One thing to think about is getting to know your wrecking yards well. You may find a gem here or there. When I was stationed in San Diego, I found a 108 that had been rear ended, but everything else was in great shape. I spent the afternoon taking all the interior wood and a few other things I wanted as spares.

A tranny rebuild, thru Aamco, once cost me about $2000. A new engine, not counting accessories, will be about $4500 (no idea how much a rebuild would be). The ECU will run $500 -$1000 rebuilt, depending where you look. Again, a pick apart yard might yield good results as well. Most of the parts I've ever needed for my 108 were available locally - try Napa, or Kraegan, O'Riellies, etc. Mercedes still stocks parts for the older cars, but they tend to get expensive and (in my opinion) offer no value added.

Mercedes produced a zillion 108s, so doing general internet searches for parts will yield good results too.

Good luck!
 

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Discussion Starter #7
Wow, great - thank you guys so much, this is exactly the kind of input I need. So I'm a few months away from starting this project, but at this point I'm thinking my strategy will be to have the professionals do the gas-tank drain/inspection, fuel filter, plugs etc, get the engine running at it's best, brakes, air-conditioning (very important in AZ), inspect for rust (and if there is any, I guess cross that bridge when I come to it), and take the dent out of the hood (sorry Mick!), and then do a thorough cleaning.
Grube, if you wouldn't mind, I'd like to know the outfit in LA that does the electric overdrive installation, that sounds like it would be money well spent. It does look like there is tons of resources on the web for helping with a sort of piecemeal approach to restoration, and putting a new dash pad on and the like is something I can do.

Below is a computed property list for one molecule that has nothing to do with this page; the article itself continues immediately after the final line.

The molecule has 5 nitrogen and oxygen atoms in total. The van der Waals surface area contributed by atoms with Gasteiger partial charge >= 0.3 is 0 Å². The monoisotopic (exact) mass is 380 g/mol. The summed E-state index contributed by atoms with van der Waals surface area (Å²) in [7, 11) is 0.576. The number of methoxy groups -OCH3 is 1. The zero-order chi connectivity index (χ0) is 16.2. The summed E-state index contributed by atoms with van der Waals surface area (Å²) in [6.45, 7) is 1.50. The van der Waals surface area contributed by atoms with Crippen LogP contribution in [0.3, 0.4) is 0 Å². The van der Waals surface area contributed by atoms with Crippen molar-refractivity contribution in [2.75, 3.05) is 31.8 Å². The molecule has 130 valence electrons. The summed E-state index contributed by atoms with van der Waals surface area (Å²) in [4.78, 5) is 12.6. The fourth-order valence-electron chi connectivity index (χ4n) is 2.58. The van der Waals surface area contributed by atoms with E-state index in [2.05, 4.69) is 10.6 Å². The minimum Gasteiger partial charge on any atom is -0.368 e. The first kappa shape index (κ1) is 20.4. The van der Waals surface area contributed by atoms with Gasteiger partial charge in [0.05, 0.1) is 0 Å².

Thanks again for the input, very helpful!
-Charlie
 

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Oh heck, you'd have to ask. I started with something I saw in Hotrod Magazine and branched out - I don't honestly remember the name. My intent is to call around to different tranny shops near home to see if they install aftermarket electric overdrives...

I'll have to get back to you ...
 

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I would get it running and then clean it up. Mercedes paint of that era was very durable. If you buff it out it will likely look very nice, hood excepted! Beautiful color too.
 

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It looks like a good project to me. The paint is burnt but the interior is nice, it's a solid color so you should be able to get a nice paint job on it for not a lot of money.

I have a hood sitting at my shop, if you can figure out a way to get it from Dallas, TX , I can cut you a heck of a deal on it.
 

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Discussion Starter #14
post pics for the build
Thanks again fellas for all the great advice. Grube, thanks for the name of the outfit in El Cajon, I'll definitely be giving them a call. Again, As the first priority is get it up and running, and then I'm going to give it a good cleaning/buffing and we'll see how it shines up.

Question about the hood - should a dent like that be removed so as to retain the original part, or would it be better/cheaper to replace it?

Alabbasi, thanks for the kind offer, and as it happens I may be swinging through Dallas with a Uhaul over the summer.

My primary area of interest is in in vintage guitars, so my gut instinct here is to keep it as original as possible, while at the same time get it to peak performance - and I totally get the request to post photographs of the whole process! :thumbsup: I'll post updates here as things move along. Are there any other classic Mercedes forums or internet resources that I should be aware of?

I'm out of town until the 23rd and then it's going to be heavy-duty family time for about a week. The guy from Brighton is going to drive out to take a look at the car and give me an estimate, so I think I'll have a better idea of things like rust, the viability of the engine, etc once he does that, and I'll let you guys know what he says.